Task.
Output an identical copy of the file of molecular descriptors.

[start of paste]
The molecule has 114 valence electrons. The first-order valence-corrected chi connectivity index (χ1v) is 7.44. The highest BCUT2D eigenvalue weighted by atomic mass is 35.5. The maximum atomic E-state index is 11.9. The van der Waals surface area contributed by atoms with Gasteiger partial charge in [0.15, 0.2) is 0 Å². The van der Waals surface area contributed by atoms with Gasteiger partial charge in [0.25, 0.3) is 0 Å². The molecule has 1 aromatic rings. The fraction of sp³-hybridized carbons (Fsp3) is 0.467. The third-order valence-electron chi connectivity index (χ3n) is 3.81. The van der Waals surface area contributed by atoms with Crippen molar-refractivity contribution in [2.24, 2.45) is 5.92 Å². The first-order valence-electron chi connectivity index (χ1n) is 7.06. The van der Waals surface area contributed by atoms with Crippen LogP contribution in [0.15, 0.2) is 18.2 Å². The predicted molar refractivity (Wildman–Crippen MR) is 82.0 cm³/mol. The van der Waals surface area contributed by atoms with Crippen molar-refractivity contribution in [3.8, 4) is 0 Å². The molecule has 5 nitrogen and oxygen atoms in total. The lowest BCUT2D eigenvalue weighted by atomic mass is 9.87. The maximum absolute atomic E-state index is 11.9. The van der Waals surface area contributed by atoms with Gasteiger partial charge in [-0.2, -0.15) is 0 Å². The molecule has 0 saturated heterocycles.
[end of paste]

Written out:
The molecule has 114 valence electrons. The first-order valence-corrected chi connectivity index (χ1v) is 7.44. The highest BCUT2D eigenvalue weighted by atomic mass is 35.5. The maximum atomic E-state index is 11.9. The van der Waals surface area contributed by atoms with Gasteiger partial charge in [0.15, 0.2) is 0 Å². The van der Waals surface area contributed by atoms with Gasteiger partial charge in [0.25, 0.3) is 0 Å². The molecule has 1 aromatic rings. The fraction of sp³-hybridized carbons (Fsp3) is 0.467. The third-order valence-electron chi connectivity index (χ3n) is 3.81. The van der Waals surface area contributed by atoms with Crippen molar-refractivity contribution in [2.24, 2.45) is 5.92 Å². The first-order valence-electron chi connectivity index (χ1n) is 7.06. The van der Waals surface area contributed by atoms with Crippen LogP contribution in [0.15, 0.2) is 18.2 Å². The predicted molar refractivity (Wildman–Crippen MR) is 82.0 cm³/mol. The van der Waals surface area contributed by atoms with Crippen molar-refractivity contribution in [3.8, 4) is 0 Å². The molecule has 5 nitrogen and oxygen atoms in total. The lowest BCUT2D eigenvalue weighted by atomic mass is 9.87. The maximum absolute atomic E-state index is 11.9. The van der Waals surface area contributed by atoms with Gasteiger partial charge in [-0.2, -0.15) is 0 Å². The molecule has 0 saturated heterocycles.